Dream sequence…

I pulled my Tundra into one of the three open parking spaces in front of Cambridge Hall, careful not to tap the semi-circular wall where we use to spend inordinate amounts of time sitting around, smoking and joking. It was a good spot. In fair weather the wall was perfect height for lazing about. In foul weather it was low enough to jump so we could hunker down in the lee of the building with enough overhang to stay out of worst of the wind, rain, or snow. Sometimes we were avoiding all three. It’s Frostburg after all and that particular trifecta wasn’t exactly rare. That was the late 1990’s, of course. I’m sure there’s no one smoking or joking there now. Both of those things are probably verboten acts, practically crimes against higher education in the modern era. But it’s my dream, and my memory.

It was dark. I was stopping, sometime during winter, to pick up clean clothes and a dry pair of shoes. The building itself was fully lit, welcoming, but seemed deserted. The lobby was twice the size as the one I walked through every day for four semesters. It was “modernized,” glass and chrome, with six new elevator bays. There was even a first floor lounge helpfully labeled the “Strategy Bar.” I knew it must be a dream, not because of the reconstructed building, but because the university would surely have named it something more exotic even if it was just a bar – perhaps the Gretchen R. Fussbucket Memorial Lounge and Center for Intra-Gender Socio-Economic Cultural Studies and Glassblowing at Cambridge Hall.

*flash forward*

As I exited the elevator (dream me didn’t see the need for a walking tour of 5th floor south side), I noticed two people loitering near the oddly named lounge, not quite out of my eye-line. A guy and a girl. Youngish, probably college age.  They were trying to be discrete, but failing. 

“You’re Jeff,” the guy said. It was more a question than a statement.

I nodded.

“Kate… Kathryn… She said we might meet you here… that you stop by sometimes.” The girl spoke from behind a shield of hair falling over her eyes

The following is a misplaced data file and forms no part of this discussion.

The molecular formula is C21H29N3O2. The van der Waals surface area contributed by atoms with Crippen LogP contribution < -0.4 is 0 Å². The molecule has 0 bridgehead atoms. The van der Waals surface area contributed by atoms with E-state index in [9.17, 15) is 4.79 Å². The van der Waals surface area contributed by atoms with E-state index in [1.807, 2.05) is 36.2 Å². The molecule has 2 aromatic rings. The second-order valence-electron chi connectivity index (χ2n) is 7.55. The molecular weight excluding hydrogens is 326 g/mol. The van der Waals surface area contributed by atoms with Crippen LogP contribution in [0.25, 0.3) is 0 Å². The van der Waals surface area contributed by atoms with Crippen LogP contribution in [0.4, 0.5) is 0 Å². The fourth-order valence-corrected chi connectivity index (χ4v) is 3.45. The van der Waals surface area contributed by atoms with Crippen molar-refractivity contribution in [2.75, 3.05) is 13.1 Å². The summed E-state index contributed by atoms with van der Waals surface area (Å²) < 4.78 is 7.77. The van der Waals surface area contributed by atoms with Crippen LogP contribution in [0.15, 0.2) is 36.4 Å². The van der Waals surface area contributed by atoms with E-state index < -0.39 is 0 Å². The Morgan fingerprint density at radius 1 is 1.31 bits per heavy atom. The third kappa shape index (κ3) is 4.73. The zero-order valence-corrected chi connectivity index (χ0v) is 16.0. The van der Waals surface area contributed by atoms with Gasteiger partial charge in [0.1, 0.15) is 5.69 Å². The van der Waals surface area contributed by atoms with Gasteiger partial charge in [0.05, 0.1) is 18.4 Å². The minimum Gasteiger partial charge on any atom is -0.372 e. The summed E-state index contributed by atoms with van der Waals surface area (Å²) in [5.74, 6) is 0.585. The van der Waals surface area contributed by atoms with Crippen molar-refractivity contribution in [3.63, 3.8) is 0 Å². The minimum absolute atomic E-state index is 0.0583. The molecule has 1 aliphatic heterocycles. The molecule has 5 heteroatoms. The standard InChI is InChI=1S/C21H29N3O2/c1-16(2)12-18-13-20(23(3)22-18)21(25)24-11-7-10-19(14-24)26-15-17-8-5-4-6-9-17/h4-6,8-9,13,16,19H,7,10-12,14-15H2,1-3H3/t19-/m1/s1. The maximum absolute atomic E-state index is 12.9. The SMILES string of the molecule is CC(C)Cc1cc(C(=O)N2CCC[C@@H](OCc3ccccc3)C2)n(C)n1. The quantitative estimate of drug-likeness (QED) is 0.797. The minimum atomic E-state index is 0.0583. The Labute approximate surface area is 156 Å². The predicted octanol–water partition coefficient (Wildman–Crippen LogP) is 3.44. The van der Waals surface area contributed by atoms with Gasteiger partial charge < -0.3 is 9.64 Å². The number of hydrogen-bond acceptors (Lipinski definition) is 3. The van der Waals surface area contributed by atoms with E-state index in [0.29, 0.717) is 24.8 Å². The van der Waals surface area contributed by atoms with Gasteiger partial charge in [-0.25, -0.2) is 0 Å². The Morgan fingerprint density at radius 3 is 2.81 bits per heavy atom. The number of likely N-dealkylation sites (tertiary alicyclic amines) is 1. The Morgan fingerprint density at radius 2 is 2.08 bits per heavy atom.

“Kate Reilly sent you? To find me?” I was incredulous as they invoked that name from the distant past. They nodded in unison, but didn’t speak.

“It must be important, then. Let’s go.” I pulled my collar up, bracing against the inevitable cold wind outside… and then I was awake.

Some people create wild fantasy worlds in their dreams. Me? Even asleep, I craft my world from the comfortable history of the last century.

Light a candle…

I’ve often noted that I’d happily drive over a line of people to help and animal in distress. I don’t suppose it would surprise anyone to find that the charities I choose to support are nearly exclusively devoted to “animal causes,” although the bent towards environmental awareness and protection will certainly surprise some.

If you find yourself in a giving mood after the gluttony of Thanksgiving, Black Friday, and Cyber Monday, I heartily recommend sending a few dollars towards any one of these worthy causes:

Delaware SPCA. Delaware SPCA, the state’s first animal welfare organization, has provided shelter, veterinary care, and adoption services for over a century. Last year, Delaware SPCA placed more than 1,000 animals into loving homes, many of whom required urgent care and medical attention when they came to us. We are also a leading provider of low cost spay/neuter services, have a state-of-the-art wellness clinic for community pets, and offer regular, low-cost vaccination clinics. This organization was also responsible for bringing Jorah (then Sonny) from from a high kill shelter in Tennessee to be adopted.

Cecil County Animal Services. CCAS is the county animal control authority serving Cecil County Maryland. The staff and volunteers are doing yeoman’s work maintaining a no-kill philosophy here in a largely rural community that remains somewhat behind the times in terms of promoting animal care and welfare. Hershel was a CCAS bottle baby and supporting their continued good works is a cause near and dear to my heart.

International Fund for Animal Welfare. The International Fund for Animal Welfare is a global non-profit helping animals and people thrive together. We are experts and everyday people, working across seas, oceans, and in more than 40 countries around the world. We rescue, rehabilitate, and release animals, and we restore and protect their natural habitats. The problems we’re up against are urgent and complicated. To solve them, we match fresh thinking with bold action. We partner with local communities, governments, non-governmental organizations, and businesses. Together, we pioneer new and innovative ways to help all species flourish.